Friday, November 22, 2013
Philippines-Could We Still Restore Our Church Bells? Balangiga Ask to the U.S. Military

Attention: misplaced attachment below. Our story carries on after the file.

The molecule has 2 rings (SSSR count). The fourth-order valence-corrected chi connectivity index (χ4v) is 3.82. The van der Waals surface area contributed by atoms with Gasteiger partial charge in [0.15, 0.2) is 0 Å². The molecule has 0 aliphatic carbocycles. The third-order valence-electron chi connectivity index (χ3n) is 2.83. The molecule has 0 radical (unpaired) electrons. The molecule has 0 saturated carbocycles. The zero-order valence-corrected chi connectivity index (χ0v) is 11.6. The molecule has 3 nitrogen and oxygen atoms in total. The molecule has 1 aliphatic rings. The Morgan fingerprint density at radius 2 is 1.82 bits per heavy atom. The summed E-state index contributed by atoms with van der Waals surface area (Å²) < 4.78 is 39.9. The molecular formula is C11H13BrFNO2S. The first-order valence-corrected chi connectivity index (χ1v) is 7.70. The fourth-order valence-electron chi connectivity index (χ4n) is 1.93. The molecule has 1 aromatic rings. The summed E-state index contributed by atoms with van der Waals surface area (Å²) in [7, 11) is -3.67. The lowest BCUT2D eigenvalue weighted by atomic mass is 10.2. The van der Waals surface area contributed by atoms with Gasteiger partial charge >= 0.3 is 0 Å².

A Roman Catholic Church and belfry on the Phil. coastal town of Balangiga devastated by the Super Typhoon Yolanda. In Balangiga, the belfry rises from the rubble, a battered symbol of resistance for a people with mixed feelings about the U.S. military now helping them to live and survive. The town built the belfry in 1998 in the hope that the United States would return 3 bells it says were stolen as trophies during 1899-1902 Philippine-American War. 2 of the bells are at the Warren Air Force Base in Wyoming. The 3rd part of a traveling museum now in the South Korea. After one of the world's most powerful typhoons roared across the Central Philippines and killed more than 4,000 civilians. U.S. military choppers are flying in aid to desperate regions such as this once picturesque fishing village of 12,600 people in ravaged Samar province. It was here 112 yrs. ago that one of the darkest chapters of American colonialism began: the island-wide massacre by U.S. soldiers of thousands of Pilipinos, including women and children, in response to the killing of 48 U.S. soldiers by rebels. Marciano Deladia, a chief aide to the mayor and other residents are thankful for the U.S. packets of rice and other food, but he said "We want our bells back". One is believed to have been rung to signal the start of the attack.
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